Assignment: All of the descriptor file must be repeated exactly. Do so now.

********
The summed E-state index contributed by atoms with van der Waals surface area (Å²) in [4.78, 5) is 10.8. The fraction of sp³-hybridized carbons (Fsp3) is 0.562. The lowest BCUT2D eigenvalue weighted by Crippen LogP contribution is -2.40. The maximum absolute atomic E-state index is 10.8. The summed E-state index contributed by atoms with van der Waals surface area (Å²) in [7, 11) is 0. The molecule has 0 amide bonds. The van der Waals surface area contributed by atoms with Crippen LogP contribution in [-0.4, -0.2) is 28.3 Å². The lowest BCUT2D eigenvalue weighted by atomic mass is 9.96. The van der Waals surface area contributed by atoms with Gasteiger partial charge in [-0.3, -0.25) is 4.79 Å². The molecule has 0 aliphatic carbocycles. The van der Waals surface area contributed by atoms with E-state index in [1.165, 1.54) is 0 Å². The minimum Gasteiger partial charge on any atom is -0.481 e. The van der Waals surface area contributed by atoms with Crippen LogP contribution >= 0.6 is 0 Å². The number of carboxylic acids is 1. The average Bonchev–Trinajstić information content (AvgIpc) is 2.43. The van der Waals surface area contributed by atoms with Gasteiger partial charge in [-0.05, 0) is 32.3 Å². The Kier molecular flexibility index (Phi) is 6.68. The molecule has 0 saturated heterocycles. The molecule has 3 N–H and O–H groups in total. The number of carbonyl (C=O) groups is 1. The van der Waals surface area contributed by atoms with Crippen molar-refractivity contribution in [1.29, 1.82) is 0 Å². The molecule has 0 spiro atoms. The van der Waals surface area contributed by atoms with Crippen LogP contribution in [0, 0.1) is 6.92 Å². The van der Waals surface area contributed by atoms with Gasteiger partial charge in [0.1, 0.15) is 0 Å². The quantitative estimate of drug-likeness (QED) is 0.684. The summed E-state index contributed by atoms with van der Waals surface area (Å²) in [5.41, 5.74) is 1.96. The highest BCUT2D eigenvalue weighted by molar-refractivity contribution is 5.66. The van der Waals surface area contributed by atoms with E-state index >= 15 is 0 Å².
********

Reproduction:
The summed E-state index contributed by atoms with van der Waals surface area (Å²) in [4.78, 5) is 10.8. The fraction of sp³-hybridized carbons (Fsp3) is 0.562. The lowest BCUT2D eigenvalue weighted by Crippen LogP contribution is -2.40. The maximum absolute atomic E-state index is 10.8. The summed E-state index contributed by atoms with van der Waals surface area (Å²) in [7, 11) is 0. The molecule has 0 amide bonds. The van der Waals surface area contributed by atoms with Crippen LogP contribution in [-0.4, -0.2) is 28.3 Å². The lowest BCUT2D eigenvalue weighted by atomic mass is 9.96. The van der Waals surface area contributed by atoms with Gasteiger partial charge in [-0.3, -0.25) is 4.79 Å². The molecule has 0 aliphatic carbocycles. The van der Waals surface area contributed by atoms with E-state index in [1.165, 1.54) is 0 Å². The minimum Gasteiger partial charge on any atom is -0.481 e. The van der Waals surface area contributed by atoms with Crippen LogP contribution >= 0.6 is 0 Å². The number of carboxylic acids is 1. The average Bonchev–Trinajstić information content (AvgIpc) is 2.43. The van der Waals surface area contributed by atoms with Gasteiger partial charge in [-0.05, 0) is 32.3 Å². The Kier molecular flexibility index (Phi) is 6.68. The molecule has 0 saturated heterocycles. The molecule has 3 N–H and O–H groups in total. The number of carbonyl (C=O) groups is 1. The van der Waals surface area contributed by atoms with Crippen molar-refractivity contribution in [1.29, 1.82) is 0 Å². The molecule has 0 spiro atoms. The van der Waals surface area contributed by atoms with Crippen LogP contribution in [0, 0.1) is 6.92 Å². The van der Waals surface area contributed by atoms with Gasteiger partial charge in [0.1, 0.15) is 0 Å². The quantitative estimate of drug-likeness (QED) is 0.684. The summed E-state index contributed by atoms with van der Waals surface area (Å²) in [5.41, 5.74) is 1.96. The highest BCUT2D eigenvalue weighted by molar-refractivity contribution is 5.66. The van der Waals surface area contributed by atoms with E-state index >= 15 is 0 Å².